interest mainly to those with considerable technical knowledge, but many
the "human interest" type that would entertain any
audience. Bil spoke for close to an hour, recounting various
experiences and events during his years at Commodore.
then called up our other special guest, Leonard
Tramiel, son of the
founder of Commodore, the late Jack Tramiel. The business started as a
typewriter company, later made office furniture, watches,
calculators and a number of other products, before venturing into
computers in the late 1970s. (Read more about Jack here.) Bil asked
Leonard a series of questions about matters that took place during
the time Bil was with the company, as well as some about the Tramiels' work
at Atari after Jack resigned from Commodore.
of the most fascinating revelations was that Jack was not at all
interested in technology. He was interested in creating a product
that could be sold at a low price to millions of people, and
succeeded wildly in that quest. The first computer he was really
comfortable using was an Apple iPad.
continues to write and speak about his experiences, and there are articles
on line. Click here
for photos of Bil and Jack together at the Commodore 64 25th
they finished their presentations, Bil and Leonard cut the
C128/Amiga 30th anniversary
cake, and all who desired some had a piece.
I am no longer a Commodore user, just sort of a hanger-on-er, most
of the talks and demonstrations were not of great interest to me.
Still, it's always fascinating to see what people are doing with
these machines that were declared "obsolete" over a decade
ago. There is pretty much no modern computer equipment that has not
been made to work with a Commodore or Amiga computer, particularly
various configurations of flash drives and CD-ROM drives.
enjoy seeing the various pieces of equipment that are put on
display, and of course, I have great respect and admiration for the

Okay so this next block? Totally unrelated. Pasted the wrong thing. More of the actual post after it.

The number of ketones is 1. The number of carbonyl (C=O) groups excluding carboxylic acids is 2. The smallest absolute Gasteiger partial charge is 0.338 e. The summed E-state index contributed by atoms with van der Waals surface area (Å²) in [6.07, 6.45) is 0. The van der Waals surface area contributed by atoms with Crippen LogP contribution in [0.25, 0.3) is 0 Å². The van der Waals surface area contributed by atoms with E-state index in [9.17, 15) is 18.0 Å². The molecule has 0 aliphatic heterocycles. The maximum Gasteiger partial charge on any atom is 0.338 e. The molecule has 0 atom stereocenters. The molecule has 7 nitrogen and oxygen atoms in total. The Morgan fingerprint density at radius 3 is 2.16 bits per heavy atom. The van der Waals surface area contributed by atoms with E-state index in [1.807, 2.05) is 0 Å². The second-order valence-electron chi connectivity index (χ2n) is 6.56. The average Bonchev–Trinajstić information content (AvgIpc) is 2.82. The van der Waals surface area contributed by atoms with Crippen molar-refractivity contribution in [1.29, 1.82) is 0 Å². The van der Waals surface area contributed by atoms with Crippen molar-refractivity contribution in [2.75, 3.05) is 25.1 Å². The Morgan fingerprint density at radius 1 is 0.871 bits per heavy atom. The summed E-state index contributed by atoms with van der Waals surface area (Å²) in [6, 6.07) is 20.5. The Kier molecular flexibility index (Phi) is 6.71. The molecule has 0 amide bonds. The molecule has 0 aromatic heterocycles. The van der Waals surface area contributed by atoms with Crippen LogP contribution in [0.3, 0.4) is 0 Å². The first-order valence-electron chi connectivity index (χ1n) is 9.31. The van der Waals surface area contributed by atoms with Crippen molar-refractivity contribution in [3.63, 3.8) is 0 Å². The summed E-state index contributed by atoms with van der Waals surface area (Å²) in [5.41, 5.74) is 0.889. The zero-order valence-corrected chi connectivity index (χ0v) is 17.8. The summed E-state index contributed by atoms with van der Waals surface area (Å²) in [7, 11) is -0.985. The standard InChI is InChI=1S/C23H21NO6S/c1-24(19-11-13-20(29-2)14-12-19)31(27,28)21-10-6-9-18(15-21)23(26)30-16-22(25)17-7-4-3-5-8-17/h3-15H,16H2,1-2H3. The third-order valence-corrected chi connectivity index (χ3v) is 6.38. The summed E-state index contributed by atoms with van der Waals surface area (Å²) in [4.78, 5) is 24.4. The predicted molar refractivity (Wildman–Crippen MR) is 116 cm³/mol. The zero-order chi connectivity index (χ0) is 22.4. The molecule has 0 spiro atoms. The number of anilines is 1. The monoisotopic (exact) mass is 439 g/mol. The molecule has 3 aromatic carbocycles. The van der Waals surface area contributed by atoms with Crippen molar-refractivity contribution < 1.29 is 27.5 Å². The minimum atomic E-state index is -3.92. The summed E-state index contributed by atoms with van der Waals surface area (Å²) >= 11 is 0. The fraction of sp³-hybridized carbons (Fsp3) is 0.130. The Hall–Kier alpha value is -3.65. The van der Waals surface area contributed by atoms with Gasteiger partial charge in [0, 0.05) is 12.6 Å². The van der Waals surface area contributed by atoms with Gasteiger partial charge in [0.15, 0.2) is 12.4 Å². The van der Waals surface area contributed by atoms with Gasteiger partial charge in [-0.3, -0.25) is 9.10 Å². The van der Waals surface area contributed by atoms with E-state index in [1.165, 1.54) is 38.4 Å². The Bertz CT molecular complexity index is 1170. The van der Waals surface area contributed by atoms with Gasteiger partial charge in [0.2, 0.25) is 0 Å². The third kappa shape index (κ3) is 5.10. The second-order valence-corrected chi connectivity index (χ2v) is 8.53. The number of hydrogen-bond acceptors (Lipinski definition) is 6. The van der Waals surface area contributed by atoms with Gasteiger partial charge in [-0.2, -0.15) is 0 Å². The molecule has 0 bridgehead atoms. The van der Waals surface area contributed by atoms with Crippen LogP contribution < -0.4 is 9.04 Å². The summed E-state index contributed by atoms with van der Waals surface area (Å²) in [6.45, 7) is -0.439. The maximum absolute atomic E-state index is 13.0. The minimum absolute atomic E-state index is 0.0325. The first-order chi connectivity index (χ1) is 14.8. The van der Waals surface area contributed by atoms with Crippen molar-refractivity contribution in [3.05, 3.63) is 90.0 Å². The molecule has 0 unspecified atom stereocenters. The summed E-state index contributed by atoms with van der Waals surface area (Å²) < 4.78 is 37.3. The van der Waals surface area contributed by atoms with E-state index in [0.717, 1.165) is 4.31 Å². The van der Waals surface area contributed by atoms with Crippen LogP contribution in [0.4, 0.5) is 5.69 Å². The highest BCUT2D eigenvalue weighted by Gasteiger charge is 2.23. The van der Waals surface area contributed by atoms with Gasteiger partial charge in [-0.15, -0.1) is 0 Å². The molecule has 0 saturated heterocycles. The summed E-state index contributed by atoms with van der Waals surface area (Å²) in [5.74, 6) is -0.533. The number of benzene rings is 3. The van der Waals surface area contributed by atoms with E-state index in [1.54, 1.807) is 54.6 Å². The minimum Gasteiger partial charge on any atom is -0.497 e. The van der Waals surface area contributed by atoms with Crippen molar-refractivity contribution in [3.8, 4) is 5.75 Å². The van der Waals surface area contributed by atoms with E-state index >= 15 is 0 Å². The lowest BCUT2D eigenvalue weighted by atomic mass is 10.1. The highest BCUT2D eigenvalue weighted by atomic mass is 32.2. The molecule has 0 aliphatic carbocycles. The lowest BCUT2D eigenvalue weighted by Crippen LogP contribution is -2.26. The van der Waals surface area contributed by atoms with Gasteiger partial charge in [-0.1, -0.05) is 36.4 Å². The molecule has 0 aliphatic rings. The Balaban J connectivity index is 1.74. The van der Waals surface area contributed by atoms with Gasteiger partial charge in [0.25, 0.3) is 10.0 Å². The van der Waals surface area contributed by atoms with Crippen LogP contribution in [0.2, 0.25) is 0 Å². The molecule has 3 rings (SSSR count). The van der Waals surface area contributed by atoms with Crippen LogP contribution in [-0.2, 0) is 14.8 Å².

enthusiasm of these vintage computer fans. However, I had duties
that kept me occupied throughout the day.
usual, I operated the registration
desk, collecting admission and
selling tickets for the prize drawings that are held throughout the
event. The procedure is to have a container for each prize, so that
people can put their tickets into the box for the specific prize(s)
they are interested in. In the past I had used the lightweight
cardboard boxes that CDs and DVDs used to come in, but this year I
hit on the idea of washing out Hershey's cocoa boxes, melting a slot
into the top with a hot screwdriver, and labeling each box. It
worked out well, and gave us a much more durable container, reusable
for many years.
ago I created an Excel spreadsheet file in which I enter the name of
each person and the amount of their admission and raffle ticket
purchases if any. The dollar totals are automatically updated on a
second sheet that shows income and expenses, so at all times we can
see how close we are to covering costs. At the start of the day on
Saturday this was a busy task, but I enjoy it, and get to meet
everyone who comes in, at least briefly.
final "presentation" of the day was actually a round table
discussion of the future of CommVEx. The room we were in was
slightly smaller than the one provided last year, and I believe a
little smaller than what we had three yeas ago at the Las Vegas Club
Hotel. There were more people wanting table space, and of course,
near-record attendance. Therefore the room was crowded, it was hard
to get around, and the various exhibitors were jammed together with
no elbow room whatsoever.
had talked with the hotel about a bigger room. One is available, but
the cost would be nearly double. Since we have been doing just a
little better than breaking even, funding the extra cost was a
concern, so Robert asked everyone present for their thoughts.
exception, everyone felt we needed the bigger room. Several of those
present said they would donate anywhere from $100 to $500 to help
pay for it. We also talked about increasing the admission price,
currently $10 for both days. Many said they would not object to a
higher price. We've never charged for the use of tables, and a
number of those who had set up tables for various purposes said they
would be willing to pay for the privilege. There was also discussion
of making admission free but charging for tables, advance
registration (so we would know before the event how much money was
coming in), making admission good for the entire family (although
few family members attend), and asking for voluntary donations
instead of a set price.
was clear that with money raised this year plus pledges, we could
fund the larger room for next year, and that decision was easy.
Whether we can sustain this is another matter, so the precise method